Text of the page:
Since the last two decades, the Government of Viet Nam undertook remarkable efforts to reform its business environment. The country is among the world’s fastest-growing economies and small and medium enterprises (SMEs) are considered key actors in Viet Nam’s socio-economic development.
As one of Viet Nam’s development partners, UNIDO has been working actively for already many years to support SME development initiatives undertaken by the country. UNIDO assistance covered various complementary and consecutive large-scale projects operating both at the central and provincial levels with funding from different donors.
This publication constitutes a situation analysis of the business registration reforms in Viet Nam and UNIDO’s assistance in this field within the context of the country’s initiatives for wider administrative and business environment reforms.
With funding from Norway, Switzerland, UNIDO’s own resources and the One UN Fund and building on prior policy advice, UNIDO assistance covers a comprehensive support package to assist Viet Nam in making the registration of businesses less cumbersome, less costly and thus more efficient. The initiative addresses obstacles faced by entrepreneurs in completing business, tax, statistics and seal registration requirements. It includes assistance to policy makers in the implementation of the Enterprise Law (2005) and in the preparation of subsequent policy decisions and legislation to simplify and standardize registration procedures and steps. Such reforms are not a simple stroke of the pen of the decision makers, and involve both legal and administrative changes that take time.
This report summarizes the results of a study on energy and resource efficiency in the Electric Arc
Furnace (EAF) section of the Vietnamese steel industry, which was initiated by UNIDO with the support of the Vietnamese Steel Association. The mission was conducted in two Stages with one international and one national consultant. The first Stage included visits to six steel plants in early December 2010. The six plants, all based on EAF steelmaking, were chosen to provide a good cross-section of the industry with respect to geography, state and private ownership, age of facilities, scale of production and the level of technology. Preliminary findings were presented to a UNIDO-VSA Workshop in Ho Chi Minh City (10 December). In the second Stage, the analysis was extended to include the remaining EAF plants based on visits to twelve plants during April and May 2011.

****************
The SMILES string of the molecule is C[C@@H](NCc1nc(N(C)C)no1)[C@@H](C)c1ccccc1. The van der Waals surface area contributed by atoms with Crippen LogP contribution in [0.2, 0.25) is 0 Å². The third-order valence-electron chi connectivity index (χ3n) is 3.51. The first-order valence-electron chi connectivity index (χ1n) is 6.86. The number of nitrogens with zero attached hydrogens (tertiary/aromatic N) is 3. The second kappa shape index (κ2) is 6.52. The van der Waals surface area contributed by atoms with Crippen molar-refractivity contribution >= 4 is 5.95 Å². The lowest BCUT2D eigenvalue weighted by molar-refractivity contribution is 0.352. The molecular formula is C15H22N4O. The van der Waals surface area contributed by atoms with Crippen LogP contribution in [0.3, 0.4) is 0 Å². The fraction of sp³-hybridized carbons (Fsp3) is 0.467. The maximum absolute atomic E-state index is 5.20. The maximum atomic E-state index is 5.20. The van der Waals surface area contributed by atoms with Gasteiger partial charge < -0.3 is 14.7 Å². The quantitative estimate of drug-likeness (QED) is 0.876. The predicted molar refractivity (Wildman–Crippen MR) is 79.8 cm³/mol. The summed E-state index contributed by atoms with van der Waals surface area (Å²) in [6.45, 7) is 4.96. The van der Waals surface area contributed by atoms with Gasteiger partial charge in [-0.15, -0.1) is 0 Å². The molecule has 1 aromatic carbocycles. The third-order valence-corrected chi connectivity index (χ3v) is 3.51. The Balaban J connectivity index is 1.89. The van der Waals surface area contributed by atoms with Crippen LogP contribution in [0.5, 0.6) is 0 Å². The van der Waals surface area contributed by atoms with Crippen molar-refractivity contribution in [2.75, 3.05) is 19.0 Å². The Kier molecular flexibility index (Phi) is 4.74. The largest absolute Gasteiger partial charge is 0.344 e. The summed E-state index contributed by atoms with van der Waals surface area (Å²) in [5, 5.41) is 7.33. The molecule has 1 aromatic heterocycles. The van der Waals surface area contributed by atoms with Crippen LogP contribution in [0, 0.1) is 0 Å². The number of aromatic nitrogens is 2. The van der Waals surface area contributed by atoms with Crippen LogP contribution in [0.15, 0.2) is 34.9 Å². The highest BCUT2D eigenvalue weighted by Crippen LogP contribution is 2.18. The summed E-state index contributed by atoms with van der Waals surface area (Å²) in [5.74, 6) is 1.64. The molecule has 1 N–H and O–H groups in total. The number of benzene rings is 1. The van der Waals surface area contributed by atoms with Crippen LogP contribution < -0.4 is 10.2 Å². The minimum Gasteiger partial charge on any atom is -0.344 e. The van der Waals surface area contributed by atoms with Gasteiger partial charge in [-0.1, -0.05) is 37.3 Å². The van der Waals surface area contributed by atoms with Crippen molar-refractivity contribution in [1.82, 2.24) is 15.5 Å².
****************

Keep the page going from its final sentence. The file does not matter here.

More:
Data on the main inputs and outputs of steelmaking, casting and rolling were collected in a systematic way to calculate the energy used in production and to analyse factors such as technology, productivity, process stability, resource efficiency and scrap quality. The analysis included a broader Life Cycle view of energy efficiency as well as calculations of greenhouse gas emissions. Insights were able to be drawn by comparing performance between the Vietnamese plants and also by reference to global good practice standards.
Viet Nam’s efforts to shift from a centrally planned to a market-led economy are paying off. Not only has Viet Nam been one of the fastest growing economies over the last 20 years, but growth has sharply reduced the incidence of poverty. Viet Nam is increasingly integrated into the global economy and is becoming a hub for potential investors nationally and internationally.